In the 1930s radio had been around for a few decades, but it was only just becoming commonplace, and it was still an exciting new technology that was rapidly connecting the world and contributing to social and political change. In the US, radio was defining President Roosevelt's man-of-the-people image, with his inviting and personable fireside chats. In Europe, however, radio's effect was amplifying a much more virulent form of populism.


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Fascism was finding its voice. The blended pride and humiliation of national ego, and the simultaneously mocking and fearful portrayal of the weak and terrifying other, were tapping into impulses that were deeply human and capable of immeasurable cruelty. But by the 1950s, the world had adapted to its new interconnectedness, and it seemed certain that we had left true fascism behind for good. It wasn't until recently, with a new technology to connect us more than ever, that the cycle returned and society began finding its way back to those ancient and ruinous tribal divisions around the world.

This is the what comedian Sacha Baron Cohen, best known for his portrayal of Borat in the film of the same name, and for his cutting political series Who Is America?, was speaking to on Thursday night. He was giving a speech at the Anti Defamation League's International Leadership summit, when he said that "all this hate and violence is being facilitated by a handful of internet companies that amount to the greatest propaganda machine in history."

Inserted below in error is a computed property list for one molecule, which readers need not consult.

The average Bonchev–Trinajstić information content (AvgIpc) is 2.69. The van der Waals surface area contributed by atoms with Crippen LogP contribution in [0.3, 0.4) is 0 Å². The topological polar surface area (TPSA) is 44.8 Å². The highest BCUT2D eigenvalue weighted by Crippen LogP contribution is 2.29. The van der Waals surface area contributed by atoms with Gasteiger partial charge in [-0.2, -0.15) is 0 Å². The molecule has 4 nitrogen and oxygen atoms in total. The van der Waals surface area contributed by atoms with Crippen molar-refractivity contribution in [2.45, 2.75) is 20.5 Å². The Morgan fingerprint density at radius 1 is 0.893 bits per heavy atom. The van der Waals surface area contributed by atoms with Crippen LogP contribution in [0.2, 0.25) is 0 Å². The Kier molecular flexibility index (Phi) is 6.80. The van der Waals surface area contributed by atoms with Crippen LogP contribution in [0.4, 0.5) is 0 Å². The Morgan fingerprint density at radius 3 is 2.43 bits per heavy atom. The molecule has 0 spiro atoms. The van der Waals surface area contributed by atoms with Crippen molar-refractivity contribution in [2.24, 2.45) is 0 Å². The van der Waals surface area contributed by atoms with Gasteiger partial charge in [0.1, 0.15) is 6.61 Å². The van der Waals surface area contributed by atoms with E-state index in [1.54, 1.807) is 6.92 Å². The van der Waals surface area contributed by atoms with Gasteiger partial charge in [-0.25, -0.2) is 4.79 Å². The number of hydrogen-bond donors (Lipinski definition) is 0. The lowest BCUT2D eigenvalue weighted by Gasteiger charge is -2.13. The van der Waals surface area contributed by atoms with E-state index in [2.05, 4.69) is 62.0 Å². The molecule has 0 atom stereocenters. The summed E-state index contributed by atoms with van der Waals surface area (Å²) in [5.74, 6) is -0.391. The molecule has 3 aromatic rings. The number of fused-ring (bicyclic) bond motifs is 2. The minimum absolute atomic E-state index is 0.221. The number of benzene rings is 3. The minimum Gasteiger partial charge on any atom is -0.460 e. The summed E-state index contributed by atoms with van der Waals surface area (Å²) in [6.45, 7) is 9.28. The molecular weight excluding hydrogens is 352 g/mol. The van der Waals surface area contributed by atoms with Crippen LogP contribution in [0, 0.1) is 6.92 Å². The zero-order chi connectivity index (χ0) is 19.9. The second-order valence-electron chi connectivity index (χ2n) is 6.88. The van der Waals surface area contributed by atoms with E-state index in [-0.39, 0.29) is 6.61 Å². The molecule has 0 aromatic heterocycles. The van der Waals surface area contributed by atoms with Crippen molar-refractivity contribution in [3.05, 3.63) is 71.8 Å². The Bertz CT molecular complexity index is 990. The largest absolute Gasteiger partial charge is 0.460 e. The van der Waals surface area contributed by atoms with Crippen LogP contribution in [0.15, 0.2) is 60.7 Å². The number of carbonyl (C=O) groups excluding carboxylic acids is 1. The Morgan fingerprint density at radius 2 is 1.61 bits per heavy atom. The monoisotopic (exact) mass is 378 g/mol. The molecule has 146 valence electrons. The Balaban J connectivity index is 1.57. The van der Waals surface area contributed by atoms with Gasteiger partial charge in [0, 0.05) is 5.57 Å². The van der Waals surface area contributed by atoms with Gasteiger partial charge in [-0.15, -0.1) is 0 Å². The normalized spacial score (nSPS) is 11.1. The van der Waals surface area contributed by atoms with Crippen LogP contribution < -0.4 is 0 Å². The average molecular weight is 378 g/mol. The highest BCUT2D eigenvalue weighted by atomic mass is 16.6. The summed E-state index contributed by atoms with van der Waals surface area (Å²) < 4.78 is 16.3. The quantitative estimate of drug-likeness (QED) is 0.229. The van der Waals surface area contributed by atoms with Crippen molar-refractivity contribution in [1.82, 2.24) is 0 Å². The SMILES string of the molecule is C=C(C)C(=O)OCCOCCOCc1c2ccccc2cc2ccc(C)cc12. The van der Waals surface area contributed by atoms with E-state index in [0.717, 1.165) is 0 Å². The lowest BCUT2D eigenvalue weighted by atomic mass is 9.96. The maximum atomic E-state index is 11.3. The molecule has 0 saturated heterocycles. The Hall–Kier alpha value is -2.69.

borat joke


The incredible communicative power of the Internet has the potential to unite us with the kind of populism that brought us the New Deal—or indeed the Green New Deal—or to divide us with a new era of fascism and hate. If CEOs like Mark Zuckerberg, Larry Page, and Jack Dorsey are unable or unwilling to face the tremendous responsibility this power places on their shoulders, we must either wrench this power from them through any regulatory means at our disposal, or face devastation that may well exceed the ravages of World War II.

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How TV's "Good Cops" Promote Dangerous Narratives About Real-Life Police

Shows like Brooklyn Nine-Nine make cops seem harmless, an illusion tainted with centuries of racism.

Two summers ago, during one of the darkest periods in my personal life, I found solace in Brooklyn Nine-Nine.